February 25, 2024 | Doug Sauder
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“Do nothing out of selfish ambition or vain conceit. Rather, in humility value others above yourselves, not looking to your own interests but each of you to the interests of the others.”—Philippians 2:3–4 (NIV)
I’m guilty. I’ve looked past people I see with a need. I’ve surrounded myself with people like me. I don’t have many friends who are non-Christians. I’ve heard myself saying, “I don’t have time to engage right now. I’ve got too much going on in my own life.” Am I alone?
Let’s consider this text. Paul is writing to the early church in the city of Philippi. Remember these early Christians, in the mere decades after Jesus ascended back to heaven, had no idea how to be a church. So, Paul uses this letter to exhort them to humility and unity, which are characteristics of Christ and behaviors incumbent upon the church that bears His name. Because Paul is specifically telling them in this passage not to be selfish, and imploring them to be humble and to consider others above themselves, it seems like I’m not alone after all. Maybe you’re like me, too!
In fact, I think it’s in our very nature to value ourselves above others. Our culture teaches us to look out for #1, to focus on ourselves. “You deserve it!” we hear. While we do need to be good stewards of our time, talents, and treasure, we can tend to be too obsessed with ourselves.
Jesus Christ came and taught us countercultural messages. “If you want to be the greatest, you must be the least” (Matthew 20:26), and “Love your enemies” (Matthew 5:44), He said. He reversed all cultural norms of His day, and all cultural norms in our day as well. Paul is reiterating that ideology by telling us here to consider our interests last, though our default is reversed.
Here’s the cool part: If everyone considered others’ needs before their own, everyone’s interests would be covered, including yours. You would consider your friends’, family members’, neighbors’, coworkers’, classmates’, roommates’, and siblings’ interests and they all would consider yours. In this way, everyone’s interests would be covered by someone else, which is actually more satisfying! Ultimately, we can also trust that Jesus already has and will continue to look after our interests leaving us free to look after others.
But this isn’t easy. I think we also can get stuck in an “us vs. them” mentality, including “lost vs. found,” which excludes or excuses us from engaging with people who need Jesus just like we do. The gospel isn’t just for those who don’t yet know about Jesus. We all are lost without Him. The good news is for the whole world!
The chapter continues with Paul’s beautiful explanation of Jesus’ character. Jesus didn’t look to His own interests, and He was humble. He, being God, took on a “less than” form by becoming human, because He had your best interest in mind, and my best interest in mind, and every other person’s best interest in mind. He came to seek and to save the lost—and He’s still seeking and saving the lost. The beautiful thing is He invites us to work with Him to accomplish that mission, and He empowers us to do so. Are you willing to say yes?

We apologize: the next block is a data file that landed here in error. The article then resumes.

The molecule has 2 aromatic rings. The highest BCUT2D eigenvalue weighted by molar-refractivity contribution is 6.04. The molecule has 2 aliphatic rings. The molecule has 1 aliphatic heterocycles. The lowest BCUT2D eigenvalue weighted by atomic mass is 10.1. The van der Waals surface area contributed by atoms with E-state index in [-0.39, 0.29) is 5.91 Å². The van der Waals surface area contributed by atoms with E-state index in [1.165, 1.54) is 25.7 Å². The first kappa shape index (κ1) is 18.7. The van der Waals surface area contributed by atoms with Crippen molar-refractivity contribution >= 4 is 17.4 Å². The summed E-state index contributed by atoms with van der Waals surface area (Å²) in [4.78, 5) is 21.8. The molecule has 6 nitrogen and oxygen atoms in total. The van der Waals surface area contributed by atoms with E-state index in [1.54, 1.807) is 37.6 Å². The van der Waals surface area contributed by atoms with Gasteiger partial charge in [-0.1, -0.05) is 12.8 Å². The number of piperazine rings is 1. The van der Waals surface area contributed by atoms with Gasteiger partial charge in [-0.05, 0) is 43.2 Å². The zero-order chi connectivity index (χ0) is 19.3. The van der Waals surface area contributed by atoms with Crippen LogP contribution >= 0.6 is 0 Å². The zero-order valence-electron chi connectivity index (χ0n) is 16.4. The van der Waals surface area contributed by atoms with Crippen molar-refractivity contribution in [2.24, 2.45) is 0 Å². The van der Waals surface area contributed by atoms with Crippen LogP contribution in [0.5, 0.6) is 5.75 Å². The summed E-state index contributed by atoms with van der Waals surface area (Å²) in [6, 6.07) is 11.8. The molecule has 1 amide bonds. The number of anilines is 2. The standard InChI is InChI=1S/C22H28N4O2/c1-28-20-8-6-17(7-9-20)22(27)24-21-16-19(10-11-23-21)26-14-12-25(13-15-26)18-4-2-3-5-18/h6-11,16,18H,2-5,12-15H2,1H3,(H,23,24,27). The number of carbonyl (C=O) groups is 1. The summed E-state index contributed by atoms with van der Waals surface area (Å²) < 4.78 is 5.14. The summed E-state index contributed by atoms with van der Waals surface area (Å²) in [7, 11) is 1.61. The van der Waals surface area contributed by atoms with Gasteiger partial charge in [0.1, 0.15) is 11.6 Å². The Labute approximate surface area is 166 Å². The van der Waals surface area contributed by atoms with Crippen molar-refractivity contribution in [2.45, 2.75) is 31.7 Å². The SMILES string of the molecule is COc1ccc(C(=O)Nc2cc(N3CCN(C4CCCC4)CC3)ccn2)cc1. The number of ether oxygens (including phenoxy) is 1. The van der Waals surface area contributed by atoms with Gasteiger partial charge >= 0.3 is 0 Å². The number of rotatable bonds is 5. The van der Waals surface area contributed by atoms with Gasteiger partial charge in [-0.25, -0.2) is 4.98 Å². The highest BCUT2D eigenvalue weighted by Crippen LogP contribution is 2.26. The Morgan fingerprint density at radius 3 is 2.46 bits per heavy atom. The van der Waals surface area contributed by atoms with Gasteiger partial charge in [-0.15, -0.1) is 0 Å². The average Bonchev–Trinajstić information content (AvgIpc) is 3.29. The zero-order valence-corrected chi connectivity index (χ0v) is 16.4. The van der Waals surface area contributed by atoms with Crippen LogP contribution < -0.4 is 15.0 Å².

Pause: What is your attitude toward the “lost”? How can you identify with those who don’t yet follow Christ in order to more humbly engage with them to tell them about Jesus?
Practice: Think about your neighbors, the cashier at the store that you always see, or that coworker you avoid. If they don’t yet know Jesus, write down their names and begin to pray for one of them. How can you invite one of them into your life? How can you show them Jesus?
Pray: Jesus, thank You for the example You set for us. I trust You with my needs and my interests because I know You are the source of everything I have. Help me to be humble like You. Give me eyes to see those who need You all around me. I’m willing, even though I might not know how, or might not feel like it, to be used by You to share the gospel. Fill me with Your Spirit as I go and make disciples. Amen.
Denise Trio has been on staff with Calvary for almost two years, serving as the Director of Strategic Development. She has 10 years of project management experience, with a Bachelor’s degree in Architecture and Engingeering from Lehigh University, Bethlehem, PA and a Master’s degree in Pastoral Counseling from Liberty University, Lynchburg, VA. When not on campus, Denise is either making her way through her book list at the beach, ordering tacos on any menu that serves them, or running her side business, The Rose Creative, which specializes in creating beautiful and meaningful products for her clients.